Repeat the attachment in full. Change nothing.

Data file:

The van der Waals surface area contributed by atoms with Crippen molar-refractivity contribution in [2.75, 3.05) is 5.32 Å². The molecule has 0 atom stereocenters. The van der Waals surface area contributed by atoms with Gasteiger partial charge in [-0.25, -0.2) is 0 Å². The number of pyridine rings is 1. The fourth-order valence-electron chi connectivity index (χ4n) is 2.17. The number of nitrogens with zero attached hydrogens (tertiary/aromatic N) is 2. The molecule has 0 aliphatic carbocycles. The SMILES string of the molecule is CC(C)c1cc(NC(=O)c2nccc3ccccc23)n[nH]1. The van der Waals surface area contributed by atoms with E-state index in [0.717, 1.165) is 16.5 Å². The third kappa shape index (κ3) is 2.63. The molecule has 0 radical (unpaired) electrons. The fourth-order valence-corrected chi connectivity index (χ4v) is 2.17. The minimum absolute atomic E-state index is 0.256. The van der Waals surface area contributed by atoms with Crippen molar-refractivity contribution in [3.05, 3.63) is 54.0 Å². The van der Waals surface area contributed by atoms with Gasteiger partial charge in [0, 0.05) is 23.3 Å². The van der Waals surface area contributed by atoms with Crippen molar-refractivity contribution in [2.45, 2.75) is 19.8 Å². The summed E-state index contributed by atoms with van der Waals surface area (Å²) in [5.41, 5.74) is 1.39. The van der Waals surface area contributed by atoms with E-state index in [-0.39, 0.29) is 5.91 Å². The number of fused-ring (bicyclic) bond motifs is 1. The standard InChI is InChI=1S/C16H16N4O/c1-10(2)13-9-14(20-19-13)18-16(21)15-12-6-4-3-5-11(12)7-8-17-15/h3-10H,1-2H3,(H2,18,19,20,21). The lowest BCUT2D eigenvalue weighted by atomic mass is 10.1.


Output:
The van der Waals surface area contributed by atoms with Crippen molar-refractivity contribution in [2.75, 3.05) is 5.32 Å². The molecule has 0 atom stereocenters. The van der Waals surface area contributed by atoms with Gasteiger partial charge in [-0.25, -0.2) is 0 Å². The number of pyridine rings is 1. The fourth-order valence-electron chi connectivity index (χ4n) is 2.17. The number of nitrogens with zero attached hydrogens (tertiary/aromatic N) is 2. The molecule has 0 aliphatic carbocycles. The SMILES string of the molecule is CC(C)c1cc(NC(=O)c2nccc3ccccc23)n[nH]1. The van der Waals surface area contributed by atoms with E-state index in [0.717, 1.165) is 16.5 Å². The third kappa shape index (κ3) is 2.63. The molecule has 0 radical (unpaired) electrons. The fourth-order valence-corrected chi connectivity index (χ4v) is 2.17. The minimum absolute atomic E-state index is 0.256. The van der Waals surface area contributed by atoms with Crippen molar-refractivity contribution in [3.05, 3.63) is 54.0 Å². The van der Waals surface area contributed by atoms with Gasteiger partial charge in [0, 0.05) is 23.3 Å². The van der Waals surface area contributed by atoms with Crippen molar-refractivity contribution in [2.45, 2.75) is 19.8 Å². The summed E-state index contributed by atoms with van der Waals surface area (Å²) in [5.41, 5.74) is 1.39. The van der Waals surface area contributed by atoms with E-state index in [-0.39, 0.29) is 5.91 Å². The number of fused-ring (bicyclic) bond motifs is 1. The standard InChI is InChI=1S/C16H16N4O/c1-10(2)13-9-14(20-19-13)18-16(21)15-12-6-4-3-5-11(12)7-8-17-15/h3-10H,1-2H3,(H2,18,19,20,21). The lowest BCUT2D eigenvalue weighted by atomic mass is 10.1.